To her extreme chagrin, Helene felt herself blush.
– Certainly !
– Excuse me, but like all Europeans, I cannot help being astonished at the confidence of American husbands, who let their wives, often very pretty women, come to Paris alone.
– Oh ! they know we are being honest.
“And that you have no temper,” said the Marquis Verga quite brutally.
– But I like to believe that, even with a temperament, a well-behaved woman would not fail in her duties.
– Do you think that a good education is a safeguard against temptation? asked M. de Limeray.
– I am sure ! Helene replied in a positive tone.
The count looked at her with an air of curiosity, astonishment, regret at not being able to put her to the test.
– I would like to know what is meant by “temperament”? said Dora. Nobody knew how to explain it to me, and the dictionary itself did not give me any information.
There was one of those terrible silences produced by indiscretions and the odd.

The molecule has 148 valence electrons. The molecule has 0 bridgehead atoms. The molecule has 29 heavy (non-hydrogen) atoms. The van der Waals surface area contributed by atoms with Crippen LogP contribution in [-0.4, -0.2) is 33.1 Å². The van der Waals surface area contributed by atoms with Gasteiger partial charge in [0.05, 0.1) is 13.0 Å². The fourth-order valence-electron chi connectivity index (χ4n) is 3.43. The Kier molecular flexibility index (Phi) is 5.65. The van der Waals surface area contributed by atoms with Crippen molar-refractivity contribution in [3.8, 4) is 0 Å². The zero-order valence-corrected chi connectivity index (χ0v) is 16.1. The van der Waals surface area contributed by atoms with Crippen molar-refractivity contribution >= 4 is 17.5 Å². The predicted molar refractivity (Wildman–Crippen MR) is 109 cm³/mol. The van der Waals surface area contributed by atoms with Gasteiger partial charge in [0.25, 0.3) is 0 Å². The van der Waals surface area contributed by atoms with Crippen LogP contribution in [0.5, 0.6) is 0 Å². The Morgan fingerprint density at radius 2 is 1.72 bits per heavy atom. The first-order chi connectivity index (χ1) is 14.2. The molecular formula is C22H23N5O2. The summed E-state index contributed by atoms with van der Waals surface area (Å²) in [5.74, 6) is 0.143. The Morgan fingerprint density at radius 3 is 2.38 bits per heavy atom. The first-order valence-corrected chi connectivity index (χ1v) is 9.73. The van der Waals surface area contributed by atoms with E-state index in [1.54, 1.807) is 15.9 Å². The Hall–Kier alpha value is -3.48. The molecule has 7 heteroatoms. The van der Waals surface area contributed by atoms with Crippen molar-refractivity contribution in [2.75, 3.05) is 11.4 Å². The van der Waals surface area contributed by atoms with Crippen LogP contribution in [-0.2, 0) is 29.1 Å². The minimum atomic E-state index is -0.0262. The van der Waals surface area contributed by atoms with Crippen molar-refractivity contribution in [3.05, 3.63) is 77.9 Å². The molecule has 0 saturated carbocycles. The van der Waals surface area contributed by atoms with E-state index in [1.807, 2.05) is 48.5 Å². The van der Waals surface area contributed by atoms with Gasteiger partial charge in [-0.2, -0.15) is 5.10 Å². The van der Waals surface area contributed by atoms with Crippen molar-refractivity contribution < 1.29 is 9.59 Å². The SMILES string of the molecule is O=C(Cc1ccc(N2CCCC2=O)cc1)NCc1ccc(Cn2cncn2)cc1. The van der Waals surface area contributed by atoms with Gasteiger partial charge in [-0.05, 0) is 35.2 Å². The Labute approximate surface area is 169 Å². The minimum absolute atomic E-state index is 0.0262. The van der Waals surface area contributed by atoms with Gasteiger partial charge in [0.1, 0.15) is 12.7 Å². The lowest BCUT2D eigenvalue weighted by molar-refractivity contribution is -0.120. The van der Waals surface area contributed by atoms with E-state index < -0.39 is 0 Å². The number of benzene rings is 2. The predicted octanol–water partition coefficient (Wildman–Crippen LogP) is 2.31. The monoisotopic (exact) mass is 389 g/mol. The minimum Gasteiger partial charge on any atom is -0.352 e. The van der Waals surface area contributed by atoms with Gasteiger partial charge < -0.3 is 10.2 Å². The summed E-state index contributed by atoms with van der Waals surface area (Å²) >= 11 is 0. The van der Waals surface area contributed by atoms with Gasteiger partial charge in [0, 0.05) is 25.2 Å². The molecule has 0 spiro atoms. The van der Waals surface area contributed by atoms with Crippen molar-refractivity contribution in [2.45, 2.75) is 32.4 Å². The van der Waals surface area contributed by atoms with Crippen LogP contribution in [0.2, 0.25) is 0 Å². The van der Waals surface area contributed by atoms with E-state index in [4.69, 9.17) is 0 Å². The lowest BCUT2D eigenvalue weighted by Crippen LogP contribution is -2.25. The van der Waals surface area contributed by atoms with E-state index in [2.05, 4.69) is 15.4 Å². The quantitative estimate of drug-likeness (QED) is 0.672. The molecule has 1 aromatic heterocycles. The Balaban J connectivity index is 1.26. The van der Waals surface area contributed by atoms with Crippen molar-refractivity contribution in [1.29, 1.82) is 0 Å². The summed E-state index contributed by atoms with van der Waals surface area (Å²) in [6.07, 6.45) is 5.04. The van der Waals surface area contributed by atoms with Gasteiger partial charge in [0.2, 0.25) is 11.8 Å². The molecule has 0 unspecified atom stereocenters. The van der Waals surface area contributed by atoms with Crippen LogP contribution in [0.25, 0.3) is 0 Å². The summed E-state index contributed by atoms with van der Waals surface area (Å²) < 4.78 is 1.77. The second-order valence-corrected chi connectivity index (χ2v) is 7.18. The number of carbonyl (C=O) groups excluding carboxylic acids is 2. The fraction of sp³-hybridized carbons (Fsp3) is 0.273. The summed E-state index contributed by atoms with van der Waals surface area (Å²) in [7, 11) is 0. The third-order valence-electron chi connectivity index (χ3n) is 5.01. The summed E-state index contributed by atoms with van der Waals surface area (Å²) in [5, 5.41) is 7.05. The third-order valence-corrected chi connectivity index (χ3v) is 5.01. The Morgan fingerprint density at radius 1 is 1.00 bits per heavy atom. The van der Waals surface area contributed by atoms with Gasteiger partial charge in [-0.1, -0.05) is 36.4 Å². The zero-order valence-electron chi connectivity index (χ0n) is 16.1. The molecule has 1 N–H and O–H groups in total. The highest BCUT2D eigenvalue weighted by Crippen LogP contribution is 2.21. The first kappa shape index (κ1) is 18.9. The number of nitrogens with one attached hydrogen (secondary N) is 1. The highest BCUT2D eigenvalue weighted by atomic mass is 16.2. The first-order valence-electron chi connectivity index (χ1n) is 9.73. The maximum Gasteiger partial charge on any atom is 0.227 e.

– The temperament is a defect according to some, a quality according to the others… a very dangerous thing, in short! replied the Vicomte de Nozay in the most serious tone; – and it is impossible to explain it to young girls.
– It’s a shame, because it must be interesting! said Miss Carroll thoughtlessly.
Then, suddenly realizing what she had just said, she blushed slightly and threw out a question foreign to the subject, which was her way of making up for it.
As we were about to separate, the Comte de Limeray approached Dora:
– Mademoiselle, – he said, resting his sad eyes on her, – since I have had the pleasure of knowing Madame de Kéradieu and Madame d’Anguilhon, I know that the truth never angers an American; that is why I am going to take the liberty of telling you that yesterday evening you passed a severe and unjust judgment on the French aristocracy. Rightly or wrongly, my generation has stayed away; but our children are gradually getting into the fight and they not only have the mustache of yesteryear, believe it: they also have the audacity, the heroism, which gives it that bold and particular turn that you have noticed. . My eldest son went to be killed in Africa for an idea… to give France, at a certain point, the lead over England. Others will follow his example, I have no doubt.